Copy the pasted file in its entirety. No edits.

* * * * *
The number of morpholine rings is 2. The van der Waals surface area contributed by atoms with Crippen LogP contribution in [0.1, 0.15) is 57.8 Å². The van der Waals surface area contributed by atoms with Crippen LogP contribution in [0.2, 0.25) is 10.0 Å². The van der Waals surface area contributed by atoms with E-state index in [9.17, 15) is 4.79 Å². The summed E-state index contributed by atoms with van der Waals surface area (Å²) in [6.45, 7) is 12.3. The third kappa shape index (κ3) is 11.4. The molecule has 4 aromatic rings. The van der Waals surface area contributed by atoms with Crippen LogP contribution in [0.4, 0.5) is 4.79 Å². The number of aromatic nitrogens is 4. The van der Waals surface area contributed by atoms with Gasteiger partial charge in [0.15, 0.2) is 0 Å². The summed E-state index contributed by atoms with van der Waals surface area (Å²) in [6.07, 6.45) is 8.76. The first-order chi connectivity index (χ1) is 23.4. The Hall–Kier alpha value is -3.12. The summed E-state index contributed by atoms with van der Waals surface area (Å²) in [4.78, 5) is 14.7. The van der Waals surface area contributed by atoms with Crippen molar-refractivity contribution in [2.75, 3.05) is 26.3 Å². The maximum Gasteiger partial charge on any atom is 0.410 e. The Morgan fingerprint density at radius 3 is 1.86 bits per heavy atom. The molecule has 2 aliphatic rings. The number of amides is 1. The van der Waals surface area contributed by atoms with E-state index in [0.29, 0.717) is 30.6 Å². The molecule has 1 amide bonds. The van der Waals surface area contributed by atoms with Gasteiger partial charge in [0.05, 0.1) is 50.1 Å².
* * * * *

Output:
The number of morpholine rings is 2. The van der Waals surface area contributed by atoms with Crippen LogP contribution in [0.1, 0.15) is 57.8 Å². The van der Waals surface area contributed by atoms with Crippen LogP contribution in [0.2, 0.25) is 10.0 Å². The van der Waals surface area contributed by atoms with E-state index in [9.17, 15) is 4.79 Å². The summed E-state index contributed by atoms with van der Waals surface area (Å²) in [6.45, 7) is 12.3. The third kappa shape index (κ3) is 11.4. The molecule has 4 aromatic rings. The van der Waals surface area contributed by atoms with Crippen LogP contribution in [0.4, 0.5) is 4.79 Å². The number of aromatic nitrogens is 4. The van der Waals surface area contributed by atoms with Gasteiger partial charge in [0.15, 0.2) is 0 Å². The summed E-state index contributed by atoms with van der Waals surface area (Å²) in [6.07, 6.45) is 8.76. The first-order chi connectivity index (χ1) is 23.4. The Hall–Kier alpha value is -3.12. The summed E-state index contributed by atoms with van der Waals surface area (Å²) in [4.78, 5) is 14.7. The van der Waals surface area contributed by atoms with Crippen molar-refractivity contribution in [2.75, 3.05) is 26.3 Å². The maximum Gasteiger partial charge on any atom is 0.410 e. The Morgan fingerprint density at radius 3 is 1.86 bits per heavy atom. The molecule has 2 aliphatic rings. The number of amides is 1. The van der Waals surface area contributed by atoms with E-state index in [0.29, 0.717) is 30.6 Å². The molecule has 1 amide bonds. The van der Waals surface area contributed by atoms with Gasteiger partial charge in [0.05, 0.1) is 50.1 Å².